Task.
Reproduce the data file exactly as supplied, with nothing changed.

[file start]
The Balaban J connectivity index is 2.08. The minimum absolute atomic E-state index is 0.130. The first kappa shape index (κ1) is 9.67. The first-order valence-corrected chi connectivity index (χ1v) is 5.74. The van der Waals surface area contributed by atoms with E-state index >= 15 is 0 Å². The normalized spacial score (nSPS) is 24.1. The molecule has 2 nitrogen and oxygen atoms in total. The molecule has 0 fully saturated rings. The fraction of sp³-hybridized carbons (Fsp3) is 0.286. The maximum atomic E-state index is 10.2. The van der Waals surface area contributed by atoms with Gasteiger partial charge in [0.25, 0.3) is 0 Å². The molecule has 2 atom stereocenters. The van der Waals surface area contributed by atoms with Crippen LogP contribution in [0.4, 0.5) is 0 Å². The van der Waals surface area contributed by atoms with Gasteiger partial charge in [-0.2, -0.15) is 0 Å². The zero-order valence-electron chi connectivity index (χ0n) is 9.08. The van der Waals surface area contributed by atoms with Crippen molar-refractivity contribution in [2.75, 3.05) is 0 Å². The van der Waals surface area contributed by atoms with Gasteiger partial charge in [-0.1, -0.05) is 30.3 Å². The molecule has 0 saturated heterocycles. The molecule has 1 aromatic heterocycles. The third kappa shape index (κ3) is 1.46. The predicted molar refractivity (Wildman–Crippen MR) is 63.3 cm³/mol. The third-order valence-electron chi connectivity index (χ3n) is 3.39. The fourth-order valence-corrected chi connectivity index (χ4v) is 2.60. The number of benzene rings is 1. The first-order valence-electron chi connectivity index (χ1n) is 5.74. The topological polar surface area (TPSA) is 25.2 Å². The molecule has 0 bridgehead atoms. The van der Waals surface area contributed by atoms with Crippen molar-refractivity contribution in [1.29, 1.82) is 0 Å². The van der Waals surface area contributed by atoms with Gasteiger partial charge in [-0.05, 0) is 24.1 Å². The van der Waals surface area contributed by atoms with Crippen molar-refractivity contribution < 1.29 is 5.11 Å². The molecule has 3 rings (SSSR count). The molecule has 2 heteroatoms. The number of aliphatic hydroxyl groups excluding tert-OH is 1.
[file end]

The Balaban J connectivity index is 2.08. The minimum absolute atomic E-state index is 0.130. The first kappa shape index (κ1) is 9.67. The first-order valence-corrected chi connectivity index (χ1v) is 5.74. The van der Waals surface area contributed by atoms with E-state index >= 15 is 0 Å². The normalized spacial score (nSPS) is 24.1. The molecule has 2 nitrogen and oxygen atoms in total. The molecule has 0 fully saturated rings. The fraction of sp³-hybridized carbons (Fsp3) is 0.286. The maximum atomic E-state index is 10.2. The van der Waals surface area contributed by atoms with Gasteiger partial charge in [0.25, 0.3) is 0 Å². The molecule has 2 atom stereocenters. The van der Waals surface area contributed by atoms with Crippen LogP contribution in [0.4, 0.5) is 0 Å². The van der Waals surface area contributed by atoms with Gasteiger partial charge in [-0.2, -0.15) is 0 Å². The zero-order valence-electron chi connectivity index (χ0n) is 9.08. The van der Waals surface area contributed by atoms with Crippen molar-refractivity contribution in [2.75, 3.05) is 0 Å². The van der Waals surface area contributed by atoms with Gasteiger partial charge in [-0.1, -0.05) is 30.3 Å². The molecule has 0 saturated heterocycles. The molecule has 1 aromatic heterocycles. The third kappa shape index (κ3) is 1.46. The predicted molar refractivity (Wildman–Crippen MR) is 63.3 cm³/mol. The third-order valence-electron chi connectivity index (χ3n) is 3.39. The fourth-order valence-corrected chi connectivity index (χ4v) is 2.60. The number of benzene rings is 1. The first-order valence-electron chi connectivity index (χ1n) is 5.74. The topological polar surface area (TPSA) is 25.2 Å². The molecule has 0 bridgehead atoms. The van der Waals surface area contributed by atoms with Crippen molar-refractivity contribution in [1.29, 1.82) is 0 Å². The van der Waals surface area contributed by atoms with Gasteiger partial charge in [-0.05, 0) is 24.1 Å². The van der Waals surface area contributed by atoms with Crippen molar-refractivity contribution < 1.29 is 5.11 Å². The molecule has 3 rings (SSSR count). The molecule has 2 heteroatoms. The number of aliphatic hydroxyl groups excluding tert-OH is 1.